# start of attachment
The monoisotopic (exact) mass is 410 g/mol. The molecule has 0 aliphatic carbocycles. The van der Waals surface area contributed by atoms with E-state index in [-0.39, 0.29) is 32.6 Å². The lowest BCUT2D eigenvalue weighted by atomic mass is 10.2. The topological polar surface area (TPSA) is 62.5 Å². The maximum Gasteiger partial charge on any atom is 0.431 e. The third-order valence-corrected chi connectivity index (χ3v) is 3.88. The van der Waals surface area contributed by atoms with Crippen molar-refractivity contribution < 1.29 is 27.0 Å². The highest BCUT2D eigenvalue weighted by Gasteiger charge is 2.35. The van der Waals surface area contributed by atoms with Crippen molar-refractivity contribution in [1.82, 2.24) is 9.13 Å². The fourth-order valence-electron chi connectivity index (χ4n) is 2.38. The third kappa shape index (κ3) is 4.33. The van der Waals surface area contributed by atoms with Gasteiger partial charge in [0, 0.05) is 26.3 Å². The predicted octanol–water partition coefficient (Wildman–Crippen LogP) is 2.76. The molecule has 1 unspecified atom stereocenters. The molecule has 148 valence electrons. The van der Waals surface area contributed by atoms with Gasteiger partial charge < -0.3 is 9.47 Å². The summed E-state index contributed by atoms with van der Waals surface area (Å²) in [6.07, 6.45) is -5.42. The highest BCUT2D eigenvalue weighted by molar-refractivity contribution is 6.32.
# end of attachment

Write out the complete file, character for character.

The monoisotopic (exact) mass is 410 g/mol. The molecule has 0 aliphatic carbocycles. The van der Waals surface area contributed by atoms with E-state index in [-0.39, 0.29) is 32.6 Å². The lowest BCUT2D eigenvalue weighted by atomic mass is 10.2. The topological polar surface area (TPSA) is 62.5 Å². The maximum Gasteiger partial charge on any atom is 0.431 e. The third-order valence-corrected chi connectivity index (χ3v) is 3.88. The van der Waals surface area contributed by atoms with Crippen molar-refractivity contribution < 1.29 is 27.0 Å². The highest BCUT2D eigenvalue weighted by Gasteiger charge is 2.35. The van der Waals surface area contributed by atoms with Crippen molar-refractivity contribution in [1.82, 2.24) is 9.13 Å². The fourth-order valence-electron chi connectivity index (χ4n) is 2.38. The third kappa shape index (κ3) is 4.33. The van der Waals surface area contributed by atoms with Gasteiger partial charge in [0, 0.05) is 26.3 Å². The predicted octanol–water partition coefficient (Wildman–Crippen LogP) is 2.76. The molecule has 1 unspecified atom stereocenters. The molecule has 148 valence electrons. The van der Waals surface area contributed by atoms with Gasteiger partial charge < -0.3 is 9.47 Å². The summed E-state index contributed by atoms with van der Waals surface area (Å²) in [6.07, 6.45) is -5.42. The highest BCUT2D eigenvalue weighted by molar-refractivity contribution is 6.32.